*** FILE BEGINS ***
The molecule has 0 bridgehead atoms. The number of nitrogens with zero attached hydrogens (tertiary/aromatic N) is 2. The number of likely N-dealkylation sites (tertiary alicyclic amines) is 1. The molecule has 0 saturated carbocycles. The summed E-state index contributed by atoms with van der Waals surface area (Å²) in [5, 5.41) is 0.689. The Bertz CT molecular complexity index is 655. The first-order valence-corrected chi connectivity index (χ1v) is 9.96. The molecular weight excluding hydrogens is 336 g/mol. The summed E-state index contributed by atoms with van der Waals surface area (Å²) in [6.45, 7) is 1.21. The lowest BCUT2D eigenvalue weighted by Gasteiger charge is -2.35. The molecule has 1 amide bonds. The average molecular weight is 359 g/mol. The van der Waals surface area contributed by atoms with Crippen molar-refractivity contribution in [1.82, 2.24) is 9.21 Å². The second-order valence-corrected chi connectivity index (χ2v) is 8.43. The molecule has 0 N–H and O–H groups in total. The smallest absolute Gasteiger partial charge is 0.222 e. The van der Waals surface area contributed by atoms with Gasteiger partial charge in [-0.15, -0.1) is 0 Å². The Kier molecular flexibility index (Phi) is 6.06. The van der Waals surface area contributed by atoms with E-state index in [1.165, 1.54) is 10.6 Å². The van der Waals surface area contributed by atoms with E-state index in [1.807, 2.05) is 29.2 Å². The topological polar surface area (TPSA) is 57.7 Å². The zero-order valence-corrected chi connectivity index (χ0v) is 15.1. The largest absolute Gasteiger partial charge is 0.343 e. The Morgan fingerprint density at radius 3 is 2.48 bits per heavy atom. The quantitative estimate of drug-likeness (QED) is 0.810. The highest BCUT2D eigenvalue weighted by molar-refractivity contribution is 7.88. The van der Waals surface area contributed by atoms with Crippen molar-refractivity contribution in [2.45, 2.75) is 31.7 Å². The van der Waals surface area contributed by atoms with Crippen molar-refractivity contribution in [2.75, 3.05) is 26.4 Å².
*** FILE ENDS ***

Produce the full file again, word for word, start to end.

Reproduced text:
The molecule has 0 bridgehead atoms. The number of nitrogens with zero attached hydrogens (tertiary/aromatic N) is 2. The number of likely N-dealkylation sites (tertiary alicyclic amines) is 1. The molecule has 0 saturated carbocycles. The summed E-state index contributed by atoms with van der Waals surface area (Å²) in [5, 5.41) is 0.689. The Bertz CT molecular complexity index is 655. The first-order valence-corrected chi connectivity index (χ1v) is 9.96. The molecular weight excluding hydrogens is 336 g/mol. The summed E-state index contributed by atoms with van der Waals surface area (Å²) in [6.45, 7) is 1.21. The lowest BCUT2D eigenvalue weighted by Gasteiger charge is -2.35. The molecule has 1 amide bonds. The average molecular weight is 359 g/mol. The van der Waals surface area contributed by atoms with Crippen molar-refractivity contribution in [1.82, 2.24) is 9.21 Å². The second-order valence-corrected chi connectivity index (χ2v) is 8.43. The molecule has 0 N–H and O–H groups in total. The smallest absolute Gasteiger partial charge is 0.222 e. The van der Waals surface area contributed by atoms with Gasteiger partial charge in [-0.15, -0.1) is 0 Å². The Kier molecular flexibility index (Phi) is 6.06. The van der Waals surface area contributed by atoms with E-state index in [1.165, 1.54) is 10.6 Å². The van der Waals surface area contributed by atoms with E-state index in [1.807, 2.05) is 29.2 Å². The topological polar surface area (TPSA) is 57.7 Å². The zero-order valence-corrected chi connectivity index (χ0v) is 15.1. The largest absolute Gasteiger partial charge is 0.343 e. The Morgan fingerprint density at radius 3 is 2.48 bits per heavy atom. The quantitative estimate of drug-likeness (QED) is 0.810. The highest BCUT2D eigenvalue weighted by molar-refractivity contribution is 7.88. The van der Waals surface area contributed by atoms with Crippen molar-refractivity contribution in [2.45, 2.75) is 31.7 Å². The van der Waals surface area contributed by atoms with Crippen molar-refractivity contribution in [2.75, 3.05) is 26.4 Å².